Always ride in control. Never attempt anything beyond your skill level or machine capability. Follow trail courtesy and backcountry etiquette. Glen Canyon attracts a variety of different kinds of backcountry users. Be an ambassador for your sport.
...on land by staying on designated roads, trails and area. Go over, not around, obstacles to avoid widening the trails. Cross streams only at designated fords. when possible, avoid wet, muddy trails. On water, stay on designated waterways and launch your watercraft in designated areas.
including private property owners, all recreational trail users, campers and others so they can enjoy their recreational activities undisturbed. Leave gates as you found them. Yield right of way to those passing you or going uphill. On water, respect anglers, swimmers, skiers, boaters, divers and those on or near shore.
prior to your trip by obtaining travel maps and regulations from public agencies. Plan for your trip, take recreation skills classes and know how to operate your equipment safely.
on land such as meadows, lake shores, wetlands and streams. Stay on designated routes. This protects wildlife habitats and sensitive soils from damage. Don’t disturb historical, archeological or paleontological sites. On water, avoid operating your watercraft in shallow waters or near shorelines at high speeds.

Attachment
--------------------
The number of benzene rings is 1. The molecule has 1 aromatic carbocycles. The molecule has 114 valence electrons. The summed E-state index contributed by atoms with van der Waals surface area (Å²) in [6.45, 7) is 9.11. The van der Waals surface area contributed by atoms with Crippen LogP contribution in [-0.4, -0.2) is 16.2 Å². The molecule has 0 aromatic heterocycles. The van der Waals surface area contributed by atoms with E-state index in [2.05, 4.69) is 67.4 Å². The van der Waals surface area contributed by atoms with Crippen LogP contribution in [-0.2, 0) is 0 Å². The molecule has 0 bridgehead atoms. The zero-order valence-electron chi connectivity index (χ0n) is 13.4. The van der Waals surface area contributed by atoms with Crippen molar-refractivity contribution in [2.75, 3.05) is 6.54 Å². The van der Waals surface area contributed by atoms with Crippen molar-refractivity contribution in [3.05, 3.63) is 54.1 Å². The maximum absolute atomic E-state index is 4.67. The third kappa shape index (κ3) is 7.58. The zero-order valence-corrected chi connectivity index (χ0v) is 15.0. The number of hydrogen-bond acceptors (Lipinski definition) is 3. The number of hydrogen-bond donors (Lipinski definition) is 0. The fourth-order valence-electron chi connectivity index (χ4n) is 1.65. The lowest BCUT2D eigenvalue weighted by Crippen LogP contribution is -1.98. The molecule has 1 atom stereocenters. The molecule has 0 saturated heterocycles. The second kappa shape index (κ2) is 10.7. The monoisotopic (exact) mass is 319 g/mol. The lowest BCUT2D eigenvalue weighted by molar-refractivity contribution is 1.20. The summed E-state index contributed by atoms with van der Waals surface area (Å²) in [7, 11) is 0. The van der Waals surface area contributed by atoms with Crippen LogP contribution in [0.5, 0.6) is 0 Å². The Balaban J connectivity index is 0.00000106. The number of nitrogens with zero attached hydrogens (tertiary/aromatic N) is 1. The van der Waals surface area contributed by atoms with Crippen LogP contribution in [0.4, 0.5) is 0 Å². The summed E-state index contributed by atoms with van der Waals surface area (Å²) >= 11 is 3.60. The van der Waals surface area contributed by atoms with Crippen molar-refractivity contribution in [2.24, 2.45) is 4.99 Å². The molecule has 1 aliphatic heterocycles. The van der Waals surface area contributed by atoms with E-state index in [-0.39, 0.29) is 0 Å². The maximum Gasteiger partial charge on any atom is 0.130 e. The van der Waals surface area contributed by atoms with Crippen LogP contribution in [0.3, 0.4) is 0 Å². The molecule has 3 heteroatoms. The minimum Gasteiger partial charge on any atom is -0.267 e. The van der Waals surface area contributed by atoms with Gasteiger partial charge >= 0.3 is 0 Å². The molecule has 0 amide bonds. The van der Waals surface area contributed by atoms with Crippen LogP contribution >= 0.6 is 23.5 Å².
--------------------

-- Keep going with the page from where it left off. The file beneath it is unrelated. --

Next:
by modeling appropriate behavior, leaving the area better than you found it, properly disposing of waste, minimizing the use of fire, avoiding the spread of invasive species and repairing degraded areas.
Your ORV may take you into rugged terrain, far from medical help or cell service. Make sure you and your machine are both ready. Inspect your vehicle before every trip. Tell a friend or family member your trip itinerary. Know your routes. Be prepared to fix your own vehicle.Here’s a checklist of basic items you should bring on your adventure:
Routes and Area Maps
View maps of the designated roads, routes, areas, and shorelines open to motor vehicle use. Each location has specific rules (e.g., speed limits, seasonal closures, quiet hours) set by park management. It is the operator’s responsibility to know which areas are open to OHV use.
Last updated: February 16, 2021